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Is the exploitation of a format string vulnerability possible if the number of characters you're allowed to enter is limited?

Let's say I'm just allowed to enter input with 23 characters. I can read the stack like this of course:

AAAA%1$08xBBBBBBBBBBBBB
...
AAAA%576$08xBBBBBBBBBBB

But is it possible to exploit it somehow? (Shell, ...)

The system behind is a Linux Server I am accessing with netcat. It is running a simple ELF which makes the string length check and then calls the vulnerable printf function.

  • 1
    The question "Is ___ possible?" is very different from "Can you give me an example of ___?". When doing defensive security, I always assume things are possible :P (may want to edit the title) – Mike Ounsworth Aug 28 '18 at 16:22
  • I agree, but I don't need an example for now. I just want to know if it is even possible. – Stjubit Aug 29 '18 at 9:00
  • Yes 23 seems an okay bound to exploit. Show us the binary/code and I'll be happy to help. – sudhackar Sep 10 '18 at 2:34
1

PRINTF is not vulnerable on its own, so probably need to explain what it does with the output.

looks like you only need 2-3 characters

Read this: https://www.owasp.org/index.php/Format_string_attack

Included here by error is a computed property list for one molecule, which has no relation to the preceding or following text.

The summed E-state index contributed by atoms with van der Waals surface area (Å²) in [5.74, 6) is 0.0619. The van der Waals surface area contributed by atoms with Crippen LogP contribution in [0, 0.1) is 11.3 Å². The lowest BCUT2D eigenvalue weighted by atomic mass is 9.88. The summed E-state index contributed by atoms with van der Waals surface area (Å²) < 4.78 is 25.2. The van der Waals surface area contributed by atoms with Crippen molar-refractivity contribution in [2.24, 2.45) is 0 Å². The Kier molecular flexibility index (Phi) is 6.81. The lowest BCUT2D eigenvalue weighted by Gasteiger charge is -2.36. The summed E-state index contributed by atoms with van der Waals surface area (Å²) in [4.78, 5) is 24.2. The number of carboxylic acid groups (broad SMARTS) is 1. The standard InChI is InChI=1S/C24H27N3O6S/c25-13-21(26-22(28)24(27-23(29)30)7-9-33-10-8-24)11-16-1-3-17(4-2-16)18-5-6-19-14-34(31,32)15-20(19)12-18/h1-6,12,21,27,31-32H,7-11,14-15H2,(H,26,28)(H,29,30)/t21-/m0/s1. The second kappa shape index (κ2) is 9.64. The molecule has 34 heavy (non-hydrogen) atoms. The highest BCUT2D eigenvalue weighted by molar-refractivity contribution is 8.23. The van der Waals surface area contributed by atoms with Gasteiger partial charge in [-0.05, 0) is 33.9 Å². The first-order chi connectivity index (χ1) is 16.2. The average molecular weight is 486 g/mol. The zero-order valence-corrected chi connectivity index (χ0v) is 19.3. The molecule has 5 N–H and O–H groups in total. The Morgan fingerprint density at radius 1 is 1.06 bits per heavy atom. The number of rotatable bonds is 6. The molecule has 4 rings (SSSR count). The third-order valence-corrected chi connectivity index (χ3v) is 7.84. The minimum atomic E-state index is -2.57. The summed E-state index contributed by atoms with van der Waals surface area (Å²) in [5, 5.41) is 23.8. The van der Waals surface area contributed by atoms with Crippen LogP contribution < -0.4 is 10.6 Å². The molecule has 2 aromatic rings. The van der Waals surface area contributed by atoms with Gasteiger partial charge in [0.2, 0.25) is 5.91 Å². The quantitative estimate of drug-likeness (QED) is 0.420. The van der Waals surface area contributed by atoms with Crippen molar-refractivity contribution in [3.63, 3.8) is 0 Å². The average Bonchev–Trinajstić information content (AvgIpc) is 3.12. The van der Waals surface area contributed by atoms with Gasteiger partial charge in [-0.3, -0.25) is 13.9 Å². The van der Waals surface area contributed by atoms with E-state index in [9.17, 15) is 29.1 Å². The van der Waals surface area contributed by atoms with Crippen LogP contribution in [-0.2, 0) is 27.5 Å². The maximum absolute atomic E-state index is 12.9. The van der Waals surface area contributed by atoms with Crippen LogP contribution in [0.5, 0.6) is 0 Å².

• In my case, it is definitely vulnerable. I already read the whole stack and know at which position my payload is. However, it is not my question if it is vulnerable. My question is: Is it possible to exploit it with a limited number of characters? With "exploit" I mean popping up a shell, RCE and so on. – Stjubit Aug 29 '18 at 8:57
  • you'd still have to have memory allocated I think. Do you have the source code? – user2505690 Aug 29 '18 at 16:40
  • I have to reconnect to the netcat server every time I send a string. So the memory stays allocated, because the ELF is executed with every reconnect. I don't have the source code, but I'm 100% sure that it is just a string length check and then the printf(input) function. – Stjubit Aug 30 '18 at 6:34

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